ROME (Reuters) - The European Union’s top economic official told Italy’s parliament its fragile economy cannot afford political instability and criticized recent decisions on taxation.
“Particularly in Italy, where the economy is weak, political uncertainty is a brake on investments,” EU Economic and Monetary Affairs Commissioner Olli Rehn said in testimony to the joint budget committees of the upper and lower houses on Tuesday.
Rehn’s visit comes at a time of acute political tension in Italy and concerns that its public finances are going astray.
Center-right leader Silvio Berlusconi has repeatedly threatened to withdraw from Enrico Letta’s coalition government if Letta’s Democratic Party votes to expel him from parliament after a tax fraud conviction last month.
A parliamentary vote over Berlusconi is scheduled for late Wednesday.
Rehn said Italy’s scrapping of an unpopular housing tax (IMU) at the end of last month raised concerns about the country’s management of its public accounts, and that Italy needed a long period of structural reforms to improve its economic growth potential.
“We have recommended switching taxation from production onto property and consumption, so the abolition of the IMU goes in the opposite direction,” Rehn said.
Letta abolished IMU on primary residences last month at the insistence of Berlusconi’s People of Freedom (PDL) party.
The Commission “has a duty to request corrections” when member states take decisions that are not consistent with their commitments, Rehn said.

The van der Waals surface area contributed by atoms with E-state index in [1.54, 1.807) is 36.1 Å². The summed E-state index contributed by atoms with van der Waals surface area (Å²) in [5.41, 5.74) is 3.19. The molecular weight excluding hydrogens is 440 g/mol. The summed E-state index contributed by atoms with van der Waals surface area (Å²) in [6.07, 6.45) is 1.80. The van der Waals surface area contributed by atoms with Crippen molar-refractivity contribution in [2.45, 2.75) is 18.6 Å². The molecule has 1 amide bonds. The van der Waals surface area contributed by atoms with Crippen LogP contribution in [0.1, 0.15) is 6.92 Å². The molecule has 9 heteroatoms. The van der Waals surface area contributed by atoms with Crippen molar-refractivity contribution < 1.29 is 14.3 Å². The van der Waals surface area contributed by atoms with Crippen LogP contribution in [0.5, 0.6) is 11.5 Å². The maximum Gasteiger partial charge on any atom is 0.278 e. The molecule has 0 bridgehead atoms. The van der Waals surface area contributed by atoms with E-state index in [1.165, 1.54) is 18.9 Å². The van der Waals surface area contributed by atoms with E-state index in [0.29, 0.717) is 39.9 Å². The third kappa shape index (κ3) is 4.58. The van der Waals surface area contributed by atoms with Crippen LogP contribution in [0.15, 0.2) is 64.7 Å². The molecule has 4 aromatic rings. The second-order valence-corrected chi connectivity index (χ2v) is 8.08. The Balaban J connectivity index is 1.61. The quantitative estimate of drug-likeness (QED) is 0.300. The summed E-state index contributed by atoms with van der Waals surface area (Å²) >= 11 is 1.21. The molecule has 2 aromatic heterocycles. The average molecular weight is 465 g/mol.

He added that a new “Service Tax” with which Italy has promised to replace the IMU from next year “could be consistent with our recommendations, it depends how it is set up.”
Italy, which is mired in its longest post-war recession, is struggling to hold its budget deficit below the EU’s 3 percent of economic output ceiling, and on Friday it will hike its forecast for public debt to a new record above 130 percent.
Berlusconi has been threatening for weeks to torpedo Letta’s uneasy left-right coalition, causing market nervousness and a rise in Italian borrowing costs.
Bond yields fell on Tuesday after political sources said advisers seemed to have finally convinced the media tycoon that the hardline stance could misfire for the PDL and for his business interests.
Italy needs to improve its competitiveness by reducing labor costs, as has been achieved in Spain, Portugal and Ireland, Rehn said.
In the tense political environment, he met some hostility.
“Rehn is worried about the abolition of IMU in Italy? Well we are worried that someone like him has influence in Europe,” said Maurizio Gasparri of Berlusconi’s PDL.
Deputy Economy Minister Stefano Fassina, from Letta’s Democratic party, said on Sunday that Rehn “should think about the mistakes the European Commission has made in all these years instead of continuing to give us lessons.”
writing by Gavin Jones; Editing by Ruth Pitchford